In Homer and Langley, E.L. Doctorow’s 2009 novel of New York City, the author focuses on past Manhattan, which he sees as the epitome of his own self-destructive modern and contemporary society. I would argue that Doctorow acts here mainly to denounce excessive material culture in the context of egotistic, upper-class Manhattan dwelling at the end of the nineteenth century. I would also like to show that the novelist criticizes the idea of material progress along more than a hundred years, from the end of the nineteenth century, when the plot starts, to the beginning of the twenty-first century, when the novel was written. The self-contained, isolated world in the novel is the result of our society’s propensity for excessive production and consumption. At the same time, Homer and Langley brings to mind ideas of exhaustion of the human, who agrees to be literally replaced by objects. The fact that such a phenomenon occurs already at the end of the nineteenth century suggests that there might have never been a plenary moment of being human, as we have long entertained the closest possible relationship and even synthesis with the non-human world of objects and tools.
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In the postcolonial context, language represents one of the crucial tools of cultural communication and is therefore often a subject of heated discussion. Since language constitutes the framework of cultural interaction, postcolonial authors often challenge the privileged position of Standard English within their writing by modifying and substituting it with new forms and varieties. The Trinidad-born writer Sam Selvon belongs to a handful of Caribbean authors who initiated linguistic experiments in the context of Caribbean literature and is considered one of the first Caribbean writers to employ dialect in a novel. His 1956 novel The Lonely Londoners reflects the possibilities of vernacular experimentation and thus communicates the specific experience of a particular cultural group in an authentic way.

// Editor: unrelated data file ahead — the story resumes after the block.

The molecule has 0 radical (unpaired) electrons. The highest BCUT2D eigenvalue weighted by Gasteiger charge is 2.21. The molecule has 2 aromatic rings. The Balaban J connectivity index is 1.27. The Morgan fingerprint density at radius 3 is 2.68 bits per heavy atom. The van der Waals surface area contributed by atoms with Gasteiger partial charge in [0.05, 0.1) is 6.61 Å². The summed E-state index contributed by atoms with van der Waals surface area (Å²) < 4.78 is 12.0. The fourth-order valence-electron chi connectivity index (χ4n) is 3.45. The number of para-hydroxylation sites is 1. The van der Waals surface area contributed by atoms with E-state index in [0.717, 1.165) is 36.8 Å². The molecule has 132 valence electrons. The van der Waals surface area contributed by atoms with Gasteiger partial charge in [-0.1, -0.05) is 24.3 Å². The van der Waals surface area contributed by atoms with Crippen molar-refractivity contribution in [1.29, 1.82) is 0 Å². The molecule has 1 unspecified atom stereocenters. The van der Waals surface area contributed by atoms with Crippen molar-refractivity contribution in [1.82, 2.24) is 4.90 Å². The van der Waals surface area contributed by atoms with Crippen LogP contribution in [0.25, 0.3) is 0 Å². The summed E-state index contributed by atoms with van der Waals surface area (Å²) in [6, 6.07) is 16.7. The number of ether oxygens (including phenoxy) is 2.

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From the manuscript to the screen: Implementing electronic editions of mediaeval handwritten material
This paper describes the electronic editing of the Middle English material housed in the Hunterian Collection at Glasgow University Library (GUL), a joint project undertaken by the universities of Málaga, Glasgow, Oviedo, Murcia and Jaén which pursues the compilation of an electronic corpus of mediaeval Fachprosa in the vernacular (http://hunter.filosofia.uma.es/manuscripts). The paper therefore addresses the concept of electronic editing as applied to The corpus of Late Middle English scientific prose with the following objectives: (a) to describe the editorial principles and the theoretical implications adopted; and (b) to present the digital layout and the tool implemented for data retrieval. A diplomatic approach is then proposed wherein the editorial intervention is kept to a minimum. Accordingly, features such as lineation, punctuation and emendations are every now and then accurately reproduced as by the scribe's hand whilst abbreviations are yet expanded in italics. GUL MS Hunter 497, holding a 15th-century English version of Aemilius Macer's De viribus herbarum, will be used as a sample demonstration (Calle-Martín - Miranda-García, forthcoming).
Since the arrival of the Internet and its tools, computer technology has become of considerable significance to both teachers and students, and it is an obvious resource for foreign language teaching and learning. The paper presents the results of a study which aimed to determine the effect of the application of Internet resources on the development of learner autonomy as well as the impact of greater learner independence on attainment in English as a foreign language. The participants were 46 Polish senior high school students divided into the experimental group (N = 28) and the control (N = 18) group. The students in the experimental group were subjected to innovative instruction with the use of the Internet and the learners in the control group were taught in a traditional way with the help of the coursebook. The data were obtained by means questionnaires, interviews, learners’ logs, an Internet forum, observations as well as language tests, and they were analyzed quantitatively and qualitatively. The results show that the experimental students manifested greater independence after the intervention and they also outperformed the controls on language tests.